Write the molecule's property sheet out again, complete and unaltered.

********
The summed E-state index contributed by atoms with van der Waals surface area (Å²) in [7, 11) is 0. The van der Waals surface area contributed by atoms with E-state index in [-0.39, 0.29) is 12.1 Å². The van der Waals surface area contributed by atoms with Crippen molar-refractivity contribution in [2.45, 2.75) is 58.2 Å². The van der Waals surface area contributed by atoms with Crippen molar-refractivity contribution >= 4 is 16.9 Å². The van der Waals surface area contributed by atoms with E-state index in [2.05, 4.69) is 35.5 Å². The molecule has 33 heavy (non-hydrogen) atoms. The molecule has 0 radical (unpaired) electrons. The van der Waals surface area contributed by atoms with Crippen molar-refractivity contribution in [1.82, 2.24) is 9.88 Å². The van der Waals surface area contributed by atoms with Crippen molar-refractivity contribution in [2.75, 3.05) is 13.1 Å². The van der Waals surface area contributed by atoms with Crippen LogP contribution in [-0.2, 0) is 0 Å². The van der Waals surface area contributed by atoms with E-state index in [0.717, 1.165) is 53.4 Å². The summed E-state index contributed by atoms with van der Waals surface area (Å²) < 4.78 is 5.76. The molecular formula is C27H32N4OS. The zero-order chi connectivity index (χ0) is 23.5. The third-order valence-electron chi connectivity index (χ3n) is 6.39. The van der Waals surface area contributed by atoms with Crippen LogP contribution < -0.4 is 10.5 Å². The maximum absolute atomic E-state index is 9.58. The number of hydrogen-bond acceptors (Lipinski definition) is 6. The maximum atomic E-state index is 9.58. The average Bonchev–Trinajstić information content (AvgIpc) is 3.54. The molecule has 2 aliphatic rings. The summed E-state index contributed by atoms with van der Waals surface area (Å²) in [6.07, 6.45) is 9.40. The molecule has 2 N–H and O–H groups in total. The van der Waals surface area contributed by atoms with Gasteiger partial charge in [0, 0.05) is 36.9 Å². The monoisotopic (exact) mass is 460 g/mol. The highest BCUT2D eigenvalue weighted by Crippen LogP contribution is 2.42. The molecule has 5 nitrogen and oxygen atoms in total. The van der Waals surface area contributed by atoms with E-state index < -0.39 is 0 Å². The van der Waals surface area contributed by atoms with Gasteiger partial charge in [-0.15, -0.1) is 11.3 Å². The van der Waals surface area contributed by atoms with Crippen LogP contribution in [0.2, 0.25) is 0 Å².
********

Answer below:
The summed E-state index contributed by atoms with van der Waals surface area (Å²) in [7, 11) is 0. The van der Waals surface area contributed by atoms with E-state index in [-0.39, 0.29) is 12.1 Å². The van der Waals surface area contributed by atoms with Crippen molar-refractivity contribution in [2.45, 2.75) is 58.2 Å². The van der Waals surface area contributed by atoms with Crippen molar-refractivity contribution >= 4 is 16.9 Å². The van der Waals surface area contributed by atoms with E-state index in [2.05, 4.69) is 35.5 Å². The molecule has 33 heavy (non-hydrogen) atoms. The molecule has 0 radical (unpaired) electrons. The van der Waals surface area contributed by atoms with Crippen molar-refractivity contribution in [1.82, 2.24) is 9.88 Å². The van der Waals surface area contributed by atoms with Crippen molar-refractivity contribution in [2.75, 3.05) is 13.1 Å². The van der Waals surface area contributed by atoms with Crippen LogP contribution in [-0.2, 0) is 0 Å². The van der Waals surface area contributed by atoms with E-state index in [0.717, 1.165) is 53.4 Å². The summed E-state index contributed by atoms with van der Waals surface area (Å²) < 4.78 is 5.76. The molecular formula is C27H32N4OS. The zero-order chi connectivity index (χ0) is 23.5. The third-order valence-electron chi connectivity index (χ3n) is 6.39. The van der Waals surface area contributed by atoms with Crippen LogP contribution < -0.4 is 10.5 Å². The maximum absolute atomic E-state index is 9.58. The number of hydrogen-bond acceptors (Lipinski definition) is 6. The maximum atomic E-state index is 9.58. The average Bonchev–Trinajstić information content (AvgIpc) is 3.54. The molecule has 2 aliphatic rings. The summed E-state index contributed by atoms with van der Waals surface area (Å²) in [6.07, 6.45) is 9.40. The molecule has 2 N–H and O–H groups in total. The van der Waals surface area contributed by atoms with Gasteiger partial charge in [0, 0.05) is 36.9 Å². The monoisotopic (exact) mass is 460 g/mol. The highest BCUT2D eigenvalue weighted by Crippen LogP contribution is 2.42. The molecule has 5 nitrogen and oxygen atoms in total. The van der Waals surface area contributed by atoms with E-state index < -0.39 is 0 Å². The van der Waals surface area contributed by atoms with Gasteiger partial charge in [-0.15, -0.1) is 11.3 Å². The van der Waals surface area contributed by atoms with Crippen LogP contribution in [0.2, 0.25) is 0 Å².